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Outliers: Native American healers sought

By Modern Healthcare
Posted: February 9, 2013 - 12:01 am ET

Not-for-profit Sanford Health system is getting ready to possibly use Native American healing practices in an effort to make its American Indian patients feel more welcome.

Sanford Health is hiring a Lakota/Dakota and an Ojibwe to serve as consultants as part of a three-year $12 million CMS grant, says Read Sulik, Sanford's senior vice president for behavioral health services, speaking to the Associated Press.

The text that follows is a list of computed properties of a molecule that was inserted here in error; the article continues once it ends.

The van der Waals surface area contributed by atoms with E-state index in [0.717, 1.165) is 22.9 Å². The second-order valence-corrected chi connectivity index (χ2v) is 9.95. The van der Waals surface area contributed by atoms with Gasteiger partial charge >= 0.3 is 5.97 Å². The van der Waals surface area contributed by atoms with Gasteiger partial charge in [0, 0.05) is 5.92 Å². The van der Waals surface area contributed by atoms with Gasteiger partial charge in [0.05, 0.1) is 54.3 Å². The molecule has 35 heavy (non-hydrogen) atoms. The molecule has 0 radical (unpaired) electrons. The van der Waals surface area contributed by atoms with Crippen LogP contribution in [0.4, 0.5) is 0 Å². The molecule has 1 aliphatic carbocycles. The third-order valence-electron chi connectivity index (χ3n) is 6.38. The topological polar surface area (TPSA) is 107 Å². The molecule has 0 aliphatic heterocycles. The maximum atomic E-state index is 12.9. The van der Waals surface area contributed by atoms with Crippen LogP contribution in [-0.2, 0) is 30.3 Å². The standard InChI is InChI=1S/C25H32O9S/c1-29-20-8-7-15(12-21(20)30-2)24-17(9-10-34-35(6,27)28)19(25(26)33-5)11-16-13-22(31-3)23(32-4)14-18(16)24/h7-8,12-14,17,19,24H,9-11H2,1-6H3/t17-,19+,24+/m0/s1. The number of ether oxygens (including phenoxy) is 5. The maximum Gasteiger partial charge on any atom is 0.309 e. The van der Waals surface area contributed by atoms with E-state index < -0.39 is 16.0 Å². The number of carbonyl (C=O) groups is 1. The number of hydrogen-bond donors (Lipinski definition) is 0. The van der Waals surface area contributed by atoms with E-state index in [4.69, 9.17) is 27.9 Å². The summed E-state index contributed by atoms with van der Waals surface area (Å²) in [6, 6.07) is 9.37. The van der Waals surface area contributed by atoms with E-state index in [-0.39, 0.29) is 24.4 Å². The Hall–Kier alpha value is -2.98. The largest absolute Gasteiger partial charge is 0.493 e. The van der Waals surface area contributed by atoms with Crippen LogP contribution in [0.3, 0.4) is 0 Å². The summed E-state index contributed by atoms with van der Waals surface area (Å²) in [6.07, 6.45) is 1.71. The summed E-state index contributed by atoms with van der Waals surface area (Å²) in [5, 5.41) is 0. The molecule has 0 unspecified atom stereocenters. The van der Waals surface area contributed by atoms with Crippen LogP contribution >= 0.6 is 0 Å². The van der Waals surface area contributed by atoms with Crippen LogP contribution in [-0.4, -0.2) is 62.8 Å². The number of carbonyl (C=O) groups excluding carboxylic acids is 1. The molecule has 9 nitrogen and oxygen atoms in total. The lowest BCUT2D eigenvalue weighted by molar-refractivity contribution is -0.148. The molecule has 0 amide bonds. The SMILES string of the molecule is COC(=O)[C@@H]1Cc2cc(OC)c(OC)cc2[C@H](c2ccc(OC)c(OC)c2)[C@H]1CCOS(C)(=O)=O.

Sulik, based in Fargo, N.D., says the traditional healers will act as advisers to healthcare workers to develop training and curriculum about the American Indian culture, and will consult with medical staff on when it may be appropriate to use traditional healing techniques.

Some ceremonies and traditions might seem odd to non-Natives, such as the smudging of sage and sweet grass to purify the area around the patient, says Oitancan Mani Zephier, a Yankton Sioux tribe member. When a baby is born, the Yankton Sioux believe that wiping out the newborn's mouth with sage can help the infant better transition from the spiritual realm of the womb.

Some patients also wrap tobacco in cloths of red, black, yellow or white and hang them on their bedposts as prayer offerings. “It's for the spirits, or the angels, if you will, who are coming in to help heal,” Zephier says.



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